5 September 1923: At Villacoublay, France, Joseph Sadi-Lecointe set a Fédération Aéronautique Internationale (FAI) World Record for Altitude when he flew a Nieuport-Delage Ni-D.40R biplane to an altitude of 10,741 meters (35,239.5 feet).¹
The government of France financed a special airplane to attempt to exceed an altitude record which had been set by John a Macready in the United States. The prototype Nieuport-Delage Ni-D.40 C1 chasseur (fighter) was modified to increase its altitude capability.
The Nieuport-Delage Ni-D.40R was 6.80 meters (22 feet, 3.7 inches) long, with a wingspan of 14.00 meters (45 feet, 11.2 inches) and height of 3.00 meters (9 feet, 10.1 inches). The total wing area was 34.00 square meters (365.97 sqaure feet). The empty weight was 746 kilograms (1,645 pounds), and gross weight, 948 kilograms (2,090 pounds).
The airplane was powered by water-cooled 18.473 liter (1,127.29-cubic-inch displacement) La Société Hispano-Suiza 8Fb single overhead cam (SOHC) 90° V-8 engine, rated at 400 chaval vapeur (394.4 horsepower). This was a direct-drive right-hand tractor engine, which turned a two-bladed-fixed pitch propeller. The engine was 1.32 meters (4 feet, 4 inches) long, 0.89 meters (2 feet, 11 inches) wide, and 0.88 meters (2 feet, 10½ inches) high. It weighed 256 kilograms (564 pounds).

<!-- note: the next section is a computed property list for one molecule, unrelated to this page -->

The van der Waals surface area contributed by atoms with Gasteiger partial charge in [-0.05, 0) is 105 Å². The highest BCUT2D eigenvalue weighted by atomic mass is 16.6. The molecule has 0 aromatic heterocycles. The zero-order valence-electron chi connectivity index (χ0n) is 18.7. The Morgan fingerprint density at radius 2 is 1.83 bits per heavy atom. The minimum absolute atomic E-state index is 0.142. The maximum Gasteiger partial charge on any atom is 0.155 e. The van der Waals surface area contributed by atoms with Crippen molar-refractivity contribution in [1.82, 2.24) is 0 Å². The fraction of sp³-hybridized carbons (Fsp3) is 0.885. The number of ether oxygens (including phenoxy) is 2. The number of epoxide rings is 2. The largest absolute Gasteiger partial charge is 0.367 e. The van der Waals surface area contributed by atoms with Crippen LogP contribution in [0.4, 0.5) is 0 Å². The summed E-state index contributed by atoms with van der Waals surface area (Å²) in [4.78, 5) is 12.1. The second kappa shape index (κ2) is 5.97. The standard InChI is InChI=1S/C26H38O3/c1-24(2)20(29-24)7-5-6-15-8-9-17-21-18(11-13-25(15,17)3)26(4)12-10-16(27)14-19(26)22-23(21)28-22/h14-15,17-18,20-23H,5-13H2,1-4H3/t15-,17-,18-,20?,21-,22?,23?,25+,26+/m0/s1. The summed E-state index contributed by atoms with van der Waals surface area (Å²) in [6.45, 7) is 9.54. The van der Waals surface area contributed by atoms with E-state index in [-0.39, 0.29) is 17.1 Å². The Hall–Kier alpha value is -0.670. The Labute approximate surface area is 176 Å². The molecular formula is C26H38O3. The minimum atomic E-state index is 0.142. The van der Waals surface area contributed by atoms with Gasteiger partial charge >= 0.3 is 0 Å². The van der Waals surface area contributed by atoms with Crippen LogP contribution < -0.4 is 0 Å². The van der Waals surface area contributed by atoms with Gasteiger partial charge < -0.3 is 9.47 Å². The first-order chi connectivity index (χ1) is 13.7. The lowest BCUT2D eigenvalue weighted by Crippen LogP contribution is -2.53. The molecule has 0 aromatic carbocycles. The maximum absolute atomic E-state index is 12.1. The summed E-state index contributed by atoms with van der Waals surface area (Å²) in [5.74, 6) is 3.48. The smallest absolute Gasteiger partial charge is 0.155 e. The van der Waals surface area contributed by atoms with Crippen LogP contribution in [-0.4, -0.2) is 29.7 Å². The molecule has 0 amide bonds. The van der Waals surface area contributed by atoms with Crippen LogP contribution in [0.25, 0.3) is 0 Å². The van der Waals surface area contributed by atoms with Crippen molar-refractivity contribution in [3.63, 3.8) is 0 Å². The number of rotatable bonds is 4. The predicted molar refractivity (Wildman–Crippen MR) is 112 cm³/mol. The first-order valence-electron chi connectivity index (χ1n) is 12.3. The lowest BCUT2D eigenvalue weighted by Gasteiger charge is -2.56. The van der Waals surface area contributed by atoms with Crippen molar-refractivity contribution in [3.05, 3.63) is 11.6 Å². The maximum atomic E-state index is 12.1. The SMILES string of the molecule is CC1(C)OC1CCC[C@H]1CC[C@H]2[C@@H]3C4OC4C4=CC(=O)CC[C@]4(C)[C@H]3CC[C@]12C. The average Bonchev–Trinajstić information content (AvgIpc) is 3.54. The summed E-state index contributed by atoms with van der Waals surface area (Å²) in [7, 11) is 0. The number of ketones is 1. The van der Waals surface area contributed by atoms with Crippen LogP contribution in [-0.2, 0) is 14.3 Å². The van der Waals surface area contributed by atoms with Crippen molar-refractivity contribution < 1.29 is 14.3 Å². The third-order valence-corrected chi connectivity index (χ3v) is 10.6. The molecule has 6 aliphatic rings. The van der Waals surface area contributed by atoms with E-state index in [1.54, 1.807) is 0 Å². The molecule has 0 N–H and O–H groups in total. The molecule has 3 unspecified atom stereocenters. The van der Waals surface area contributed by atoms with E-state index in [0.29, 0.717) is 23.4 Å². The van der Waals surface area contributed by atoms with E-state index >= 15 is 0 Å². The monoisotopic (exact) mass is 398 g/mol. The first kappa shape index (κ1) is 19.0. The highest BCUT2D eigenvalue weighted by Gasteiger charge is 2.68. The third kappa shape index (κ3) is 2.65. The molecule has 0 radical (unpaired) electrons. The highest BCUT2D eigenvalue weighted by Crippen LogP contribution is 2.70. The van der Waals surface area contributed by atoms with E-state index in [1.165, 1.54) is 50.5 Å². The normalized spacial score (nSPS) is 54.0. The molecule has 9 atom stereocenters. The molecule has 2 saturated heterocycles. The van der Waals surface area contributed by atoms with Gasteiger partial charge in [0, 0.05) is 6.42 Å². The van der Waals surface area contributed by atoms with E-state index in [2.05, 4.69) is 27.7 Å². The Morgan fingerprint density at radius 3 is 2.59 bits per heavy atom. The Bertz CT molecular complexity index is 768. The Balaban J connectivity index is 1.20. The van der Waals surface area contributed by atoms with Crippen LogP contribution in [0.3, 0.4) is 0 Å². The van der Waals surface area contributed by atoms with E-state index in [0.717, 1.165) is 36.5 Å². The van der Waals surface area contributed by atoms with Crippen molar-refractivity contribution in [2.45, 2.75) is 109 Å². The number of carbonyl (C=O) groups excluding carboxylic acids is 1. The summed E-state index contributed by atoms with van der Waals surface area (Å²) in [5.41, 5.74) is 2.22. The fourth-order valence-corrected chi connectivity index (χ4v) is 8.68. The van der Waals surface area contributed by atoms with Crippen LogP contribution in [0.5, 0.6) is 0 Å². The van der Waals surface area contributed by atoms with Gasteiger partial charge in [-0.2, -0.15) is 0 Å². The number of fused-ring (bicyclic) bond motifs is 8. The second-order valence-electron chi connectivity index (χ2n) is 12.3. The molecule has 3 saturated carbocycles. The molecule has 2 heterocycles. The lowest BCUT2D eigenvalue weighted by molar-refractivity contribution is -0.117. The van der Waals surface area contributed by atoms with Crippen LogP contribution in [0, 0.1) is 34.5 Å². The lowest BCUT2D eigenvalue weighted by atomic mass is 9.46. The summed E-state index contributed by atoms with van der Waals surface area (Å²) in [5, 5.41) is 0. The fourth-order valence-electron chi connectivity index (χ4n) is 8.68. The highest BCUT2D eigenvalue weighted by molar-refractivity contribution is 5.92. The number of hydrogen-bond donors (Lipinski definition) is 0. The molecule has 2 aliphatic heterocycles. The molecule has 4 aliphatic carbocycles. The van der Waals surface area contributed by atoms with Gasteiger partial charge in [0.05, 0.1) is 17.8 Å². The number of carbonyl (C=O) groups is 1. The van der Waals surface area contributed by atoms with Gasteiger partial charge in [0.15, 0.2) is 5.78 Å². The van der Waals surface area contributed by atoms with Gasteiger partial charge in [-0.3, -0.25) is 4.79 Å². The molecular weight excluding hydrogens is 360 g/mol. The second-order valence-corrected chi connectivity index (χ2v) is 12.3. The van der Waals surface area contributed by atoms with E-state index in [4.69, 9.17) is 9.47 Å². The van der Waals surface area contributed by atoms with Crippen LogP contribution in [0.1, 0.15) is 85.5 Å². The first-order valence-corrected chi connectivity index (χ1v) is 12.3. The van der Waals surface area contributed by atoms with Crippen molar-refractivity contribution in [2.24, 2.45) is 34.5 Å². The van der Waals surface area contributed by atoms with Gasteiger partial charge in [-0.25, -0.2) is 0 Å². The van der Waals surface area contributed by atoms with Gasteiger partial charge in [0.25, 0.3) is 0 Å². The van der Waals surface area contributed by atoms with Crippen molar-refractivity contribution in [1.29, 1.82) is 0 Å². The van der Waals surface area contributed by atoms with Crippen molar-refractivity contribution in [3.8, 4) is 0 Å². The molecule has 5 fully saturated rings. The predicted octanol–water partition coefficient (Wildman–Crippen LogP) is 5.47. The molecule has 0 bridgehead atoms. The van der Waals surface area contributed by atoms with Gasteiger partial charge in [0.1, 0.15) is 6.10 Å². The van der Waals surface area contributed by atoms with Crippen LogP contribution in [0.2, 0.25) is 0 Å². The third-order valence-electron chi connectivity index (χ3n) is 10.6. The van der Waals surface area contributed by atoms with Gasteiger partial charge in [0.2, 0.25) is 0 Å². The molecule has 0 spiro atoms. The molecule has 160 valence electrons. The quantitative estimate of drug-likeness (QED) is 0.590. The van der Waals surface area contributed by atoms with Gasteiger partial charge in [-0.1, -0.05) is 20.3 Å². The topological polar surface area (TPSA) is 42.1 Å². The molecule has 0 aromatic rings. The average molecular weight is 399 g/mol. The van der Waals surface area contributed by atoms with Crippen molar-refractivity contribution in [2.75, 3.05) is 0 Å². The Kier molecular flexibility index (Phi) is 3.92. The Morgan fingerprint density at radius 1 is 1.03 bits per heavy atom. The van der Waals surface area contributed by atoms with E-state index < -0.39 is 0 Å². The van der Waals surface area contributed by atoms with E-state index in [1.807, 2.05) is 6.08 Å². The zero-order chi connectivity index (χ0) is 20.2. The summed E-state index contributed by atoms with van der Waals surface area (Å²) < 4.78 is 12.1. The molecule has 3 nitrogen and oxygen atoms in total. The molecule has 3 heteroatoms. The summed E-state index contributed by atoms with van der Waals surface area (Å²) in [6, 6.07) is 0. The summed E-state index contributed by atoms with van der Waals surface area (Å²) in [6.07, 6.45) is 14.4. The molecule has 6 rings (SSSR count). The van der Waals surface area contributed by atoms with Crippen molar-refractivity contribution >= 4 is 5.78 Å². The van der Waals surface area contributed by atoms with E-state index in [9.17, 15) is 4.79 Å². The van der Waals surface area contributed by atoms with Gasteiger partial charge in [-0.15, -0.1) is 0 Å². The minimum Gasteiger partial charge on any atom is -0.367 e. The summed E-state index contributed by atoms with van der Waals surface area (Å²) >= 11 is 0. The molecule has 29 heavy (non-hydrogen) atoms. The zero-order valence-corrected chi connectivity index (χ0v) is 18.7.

Engine cooling was provided by Lamblin cylindrical radiators mounted under the lower wing.
Maximum speed of the Nieuport-Delage Ni-D.40R was 210 km/h.
In 1924, the Ni-D.40R was modified into a seaplane. In this configuration, it set a world record of 8,980 meters (29,462 feet).²
¹ FAI Record File Number 8246
² FAI Record File Number 11750
© 2021, Bryan R. Swopes